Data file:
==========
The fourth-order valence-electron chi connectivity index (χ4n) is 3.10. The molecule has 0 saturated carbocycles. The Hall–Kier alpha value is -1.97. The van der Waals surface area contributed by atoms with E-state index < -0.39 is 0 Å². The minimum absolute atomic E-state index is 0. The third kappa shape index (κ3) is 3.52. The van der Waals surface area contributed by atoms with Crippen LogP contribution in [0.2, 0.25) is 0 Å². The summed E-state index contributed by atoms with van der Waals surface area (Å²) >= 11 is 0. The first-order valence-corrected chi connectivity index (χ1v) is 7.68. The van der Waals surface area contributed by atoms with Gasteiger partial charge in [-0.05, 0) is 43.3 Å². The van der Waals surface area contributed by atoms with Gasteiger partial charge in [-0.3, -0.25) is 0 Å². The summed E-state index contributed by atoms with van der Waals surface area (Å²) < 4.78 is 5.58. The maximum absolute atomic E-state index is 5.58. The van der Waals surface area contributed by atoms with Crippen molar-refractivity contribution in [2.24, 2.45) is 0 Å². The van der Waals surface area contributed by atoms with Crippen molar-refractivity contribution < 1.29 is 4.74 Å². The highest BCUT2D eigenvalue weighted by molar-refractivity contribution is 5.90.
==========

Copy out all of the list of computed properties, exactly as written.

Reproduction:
The fourth-order valence-electron chi connectivity index (χ4n) is 3.10. The molecule has 0 saturated carbocycles. The Hall–Kier alpha value is -1.97. The van der Waals surface area contributed by atoms with E-state index < -0.39 is 0 Å². The minimum absolute atomic E-state index is 0. The third kappa shape index (κ3) is 3.52. The van der Waals surface area contributed by atoms with Crippen LogP contribution in [0.2, 0.25) is 0 Å². The summed E-state index contributed by atoms with van der Waals surface area (Å²) >= 11 is 0. The first-order valence-corrected chi connectivity index (χ1v) is 7.68. The van der Waals surface area contributed by atoms with Gasteiger partial charge in [-0.05, 0) is 43.3 Å². The van der Waals surface area contributed by atoms with Gasteiger partial charge in [-0.3, -0.25) is 0 Å². The summed E-state index contributed by atoms with van der Waals surface area (Å²) < 4.78 is 5.58. The maximum absolute atomic E-state index is 5.58. The van der Waals surface area contributed by atoms with Crippen molar-refractivity contribution in [2.24, 2.45) is 0 Å². The van der Waals surface area contributed by atoms with Crippen molar-refractivity contribution < 1.29 is 4.74 Å². The highest BCUT2D eigenvalue weighted by molar-refractivity contribution is 5.90.